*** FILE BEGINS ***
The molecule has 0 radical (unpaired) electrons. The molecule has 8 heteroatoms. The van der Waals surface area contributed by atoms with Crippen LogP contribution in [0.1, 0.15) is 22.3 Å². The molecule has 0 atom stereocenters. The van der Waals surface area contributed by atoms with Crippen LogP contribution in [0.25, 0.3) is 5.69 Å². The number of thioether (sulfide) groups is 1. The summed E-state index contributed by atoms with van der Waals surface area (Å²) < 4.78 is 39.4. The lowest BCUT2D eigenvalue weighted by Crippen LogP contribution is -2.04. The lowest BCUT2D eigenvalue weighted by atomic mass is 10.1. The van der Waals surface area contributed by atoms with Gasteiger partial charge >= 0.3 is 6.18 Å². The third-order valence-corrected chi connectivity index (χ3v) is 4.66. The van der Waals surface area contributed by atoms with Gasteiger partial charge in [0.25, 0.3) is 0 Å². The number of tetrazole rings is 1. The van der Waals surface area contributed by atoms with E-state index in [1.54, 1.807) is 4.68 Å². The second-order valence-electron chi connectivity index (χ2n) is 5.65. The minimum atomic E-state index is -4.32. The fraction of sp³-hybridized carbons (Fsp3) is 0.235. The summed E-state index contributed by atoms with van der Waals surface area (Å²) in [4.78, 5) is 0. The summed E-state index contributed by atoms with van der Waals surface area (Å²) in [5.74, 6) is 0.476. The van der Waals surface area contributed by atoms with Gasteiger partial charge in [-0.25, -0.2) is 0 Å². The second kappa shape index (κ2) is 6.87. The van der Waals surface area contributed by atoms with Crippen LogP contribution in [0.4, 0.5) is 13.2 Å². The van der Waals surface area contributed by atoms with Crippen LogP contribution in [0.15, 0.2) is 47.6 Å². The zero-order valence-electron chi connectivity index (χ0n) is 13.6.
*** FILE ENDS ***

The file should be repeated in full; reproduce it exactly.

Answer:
The molecule has 0 radical (unpaired) electrons. The molecule has 8 heteroatoms. The van der Waals surface area contributed by atoms with Crippen LogP contribution in [0.1, 0.15) is 22.3 Å². The molecule has 0 atom stereocenters. The van der Waals surface area contributed by atoms with Crippen LogP contribution in [0.25, 0.3) is 5.69 Å². The number of thioether (sulfide) groups is 1. The summed E-state index contributed by atoms with van der Waals surface area (Å²) < 4.78 is 39.4. The lowest BCUT2D eigenvalue weighted by Crippen LogP contribution is -2.04. The lowest BCUT2D eigenvalue weighted by atomic mass is 10.1. The van der Waals surface area contributed by atoms with Gasteiger partial charge >= 0.3 is 6.18 Å². The third-order valence-corrected chi connectivity index (χ3v) is 4.66. The van der Waals surface area contributed by atoms with Gasteiger partial charge in [0.25, 0.3) is 0 Å². The number of tetrazole rings is 1. The van der Waals surface area contributed by atoms with E-state index in [1.54, 1.807) is 4.68 Å². The second-order valence-electron chi connectivity index (χ2n) is 5.65. The minimum atomic E-state index is -4.32. The fraction of sp³-hybridized carbons (Fsp3) is 0.235. The summed E-state index contributed by atoms with van der Waals surface area (Å²) in [4.78, 5) is 0. The summed E-state index contributed by atoms with van der Waals surface area (Å²) in [5.74, 6) is 0.476. The van der Waals surface area contributed by atoms with Gasteiger partial charge in [-0.25, -0.2) is 0 Å². The second kappa shape index (κ2) is 6.87. The van der Waals surface area contributed by atoms with Crippen LogP contribution in [0.4, 0.5) is 13.2 Å². The van der Waals surface area contributed by atoms with Crippen LogP contribution in [0.15, 0.2) is 47.6 Å². The zero-order valence-electron chi connectivity index (χ0n) is 13.6.